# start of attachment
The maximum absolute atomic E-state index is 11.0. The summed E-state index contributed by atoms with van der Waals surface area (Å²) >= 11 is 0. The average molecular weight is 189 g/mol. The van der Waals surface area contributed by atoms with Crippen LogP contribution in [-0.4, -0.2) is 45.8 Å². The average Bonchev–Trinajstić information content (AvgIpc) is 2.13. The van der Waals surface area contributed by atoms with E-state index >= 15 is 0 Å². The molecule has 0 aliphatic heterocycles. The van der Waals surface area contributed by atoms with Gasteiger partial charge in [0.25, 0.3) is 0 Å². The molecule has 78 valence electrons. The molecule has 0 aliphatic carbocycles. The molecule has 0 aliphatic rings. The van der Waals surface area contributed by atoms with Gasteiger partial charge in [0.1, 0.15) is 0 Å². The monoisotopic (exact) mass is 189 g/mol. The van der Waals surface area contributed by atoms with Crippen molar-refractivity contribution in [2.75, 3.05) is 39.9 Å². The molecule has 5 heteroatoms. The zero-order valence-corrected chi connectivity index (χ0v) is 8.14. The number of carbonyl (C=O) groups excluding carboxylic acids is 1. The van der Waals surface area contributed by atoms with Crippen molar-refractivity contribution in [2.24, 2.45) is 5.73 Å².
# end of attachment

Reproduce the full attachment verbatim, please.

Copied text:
The maximum absolute atomic E-state index is 11.0. The summed E-state index contributed by atoms with van der Waals surface area (Å²) >= 11 is 0. The average molecular weight is 189 g/mol. The van der Waals surface area contributed by atoms with Crippen LogP contribution in [-0.4, -0.2) is 45.8 Å². The average Bonchev–Trinajstić information content (AvgIpc) is 2.13. The van der Waals surface area contributed by atoms with E-state index >= 15 is 0 Å². The molecule has 0 aliphatic heterocycles. The van der Waals surface area contributed by atoms with Gasteiger partial charge in [0.25, 0.3) is 0 Å². The molecule has 78 valence electrons. The molecule has 0 aliphatic carbocycles. The molecule has 0 aliphatic rings. The van der Waals surface area contributed by atoms with Gasteiger partial charge in [0.1, 0.15) is 0 Å². The monoisotopic (exact) mass is 189 g/mol. The van der Waals surface area contributed by atoms with Crippen molar-refractivity contribution in [2.75, 3.05) is 39.9 Å². The molecule has 5 heteroatoms. The zero-order valence-corrected chi connectivity index (χ0v) is 8.14. The number of carbonyl (C=O) groups excluding carboxylic acids is 1. The van der Waals surface area contributed by atoms with Crippen molar-refractivity contribution in [2.24, 2.45) is 5.73 Å².